In the era of early voting, we like to say that every day is Election Day. It’s true – people are making up their minds and casting their ballots every day for the past two weeks. Now, as the ballots start coming back in (in spite of a painfully slow US Postal service) we are starting to see how this election is shaping up. As of today, over 882,000 ballots have been returned which we estimate represents between 35 and 36% of our total anticipated turnout of 2.4 to 2.5 million. Here are four key observations from the latest voting returns:
1. Republicans are holding on to their ballots.
Republicans typically hold a fairly significant participation advantage in Arizona elections. They usually represent between 41 and 44% of the total turnout depending on if it is a Presidential or Gubernatorial Cycle. Right now, Republicans only make up 39% of the current returns. They are underperforming between 2 and 3% points and hold only a few thousand vote lead over Democratic returns. We expect that the Republicans will return to their regular advantage over the remainder of the election, but they are going to have some ground that they need to make up.
2. Democrats are returning ballots at a higher rate than usual.
On the other hand, Democratic participation is overperforming compared to typical election participation. Rain or shine, Democrats typically make up about 32% of the electorate no matter the Presidential or Gubernatorial Cycle. However, as of right now, Democrats make up 36% of the returns so far. That means they are not only covering the deficit of Republicans right now, but also a slight deficit in Independent and unaffiliated voters. It would appear that the Democrat turnout efforts that are underway in several areas (such as ONE Arizona and others) are having an effect.
3. Swing districts are experiencing outside the normal returns.
In a few swing districts, we are seeing enhanced versions of the partisan performance issues that we mentioned above. For example, in LD8 (Pinal/Gila County area), while Democrat registration is higher by 10 points, Republican participation usually closes the gap to make things even. Currently, in LD8 Democrats are holding a 6% point participation advantage which is much closer to registration. LD9 (Tucson) boasts a 4 point registration advantage but Democrats are currently holding a 16 point participation advantage. LD18 has been a bellwether swing district in the past – with Republicans winning in recent years. Currently, 700 more Democrats than Republicans (a nearly 8 point swing compared to registration) have voted in the district located in the Chandler and Ahwatukee area.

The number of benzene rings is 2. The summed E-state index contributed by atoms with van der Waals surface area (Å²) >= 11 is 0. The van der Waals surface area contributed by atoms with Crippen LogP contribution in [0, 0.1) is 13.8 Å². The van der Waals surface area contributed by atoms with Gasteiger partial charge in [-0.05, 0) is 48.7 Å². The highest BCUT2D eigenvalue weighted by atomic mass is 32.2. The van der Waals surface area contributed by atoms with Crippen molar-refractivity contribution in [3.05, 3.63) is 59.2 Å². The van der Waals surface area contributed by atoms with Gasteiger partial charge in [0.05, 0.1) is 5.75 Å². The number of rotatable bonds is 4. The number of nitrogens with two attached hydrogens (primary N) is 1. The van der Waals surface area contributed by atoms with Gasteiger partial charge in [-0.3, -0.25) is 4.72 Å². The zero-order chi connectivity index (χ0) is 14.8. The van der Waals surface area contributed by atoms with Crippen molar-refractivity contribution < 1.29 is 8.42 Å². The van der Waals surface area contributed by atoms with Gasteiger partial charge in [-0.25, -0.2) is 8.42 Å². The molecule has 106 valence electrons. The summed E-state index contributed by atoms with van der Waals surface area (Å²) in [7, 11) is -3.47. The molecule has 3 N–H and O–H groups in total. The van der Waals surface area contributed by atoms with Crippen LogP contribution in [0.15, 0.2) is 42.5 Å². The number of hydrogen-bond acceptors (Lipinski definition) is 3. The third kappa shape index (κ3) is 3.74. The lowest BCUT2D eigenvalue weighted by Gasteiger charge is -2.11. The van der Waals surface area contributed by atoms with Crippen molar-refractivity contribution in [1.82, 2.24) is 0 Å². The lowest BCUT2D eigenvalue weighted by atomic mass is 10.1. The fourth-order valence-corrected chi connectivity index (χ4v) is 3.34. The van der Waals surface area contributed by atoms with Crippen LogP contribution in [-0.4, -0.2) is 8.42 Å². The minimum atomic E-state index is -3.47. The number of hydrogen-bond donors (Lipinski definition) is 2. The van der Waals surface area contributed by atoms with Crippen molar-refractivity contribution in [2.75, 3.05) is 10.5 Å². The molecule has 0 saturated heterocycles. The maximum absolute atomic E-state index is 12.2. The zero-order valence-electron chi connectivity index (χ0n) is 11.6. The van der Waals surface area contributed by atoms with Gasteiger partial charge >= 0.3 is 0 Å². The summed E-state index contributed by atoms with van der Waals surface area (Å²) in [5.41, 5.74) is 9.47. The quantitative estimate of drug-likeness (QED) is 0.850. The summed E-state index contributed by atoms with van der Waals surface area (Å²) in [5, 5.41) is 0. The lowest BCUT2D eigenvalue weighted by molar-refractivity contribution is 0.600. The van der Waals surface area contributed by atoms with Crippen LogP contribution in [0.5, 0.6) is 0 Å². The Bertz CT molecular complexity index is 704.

4. LD28 deserves its own bullet point.
In one of the most heated legislative races in the state, there are several interesting things to note about LD28 (Phoenix/Arcadia/Paradise Valley). First, to avoid the risk of confusion here is a handy chart of the voter registration numbers compared to historic participation compared to current ballot returns.
As you can see, Republicans usually outperform their registration by 10 points; however, right now it is less than 4 points. Democrats are making up the difference – outperforming registration by nearly 8 and participation by nearly 6 points. However, there are still a lot of ballots expected to come in and the gaps appear to be closing. We can assume at a minimum that turnout will fall somewhere between 2012 and 2008. So a conservative estimate of turnout would be 85,000 expected voters. With 38,000 ballots returned so far, approximately 44% of the ballots have been cast in this election. The election isn’t even halfway over.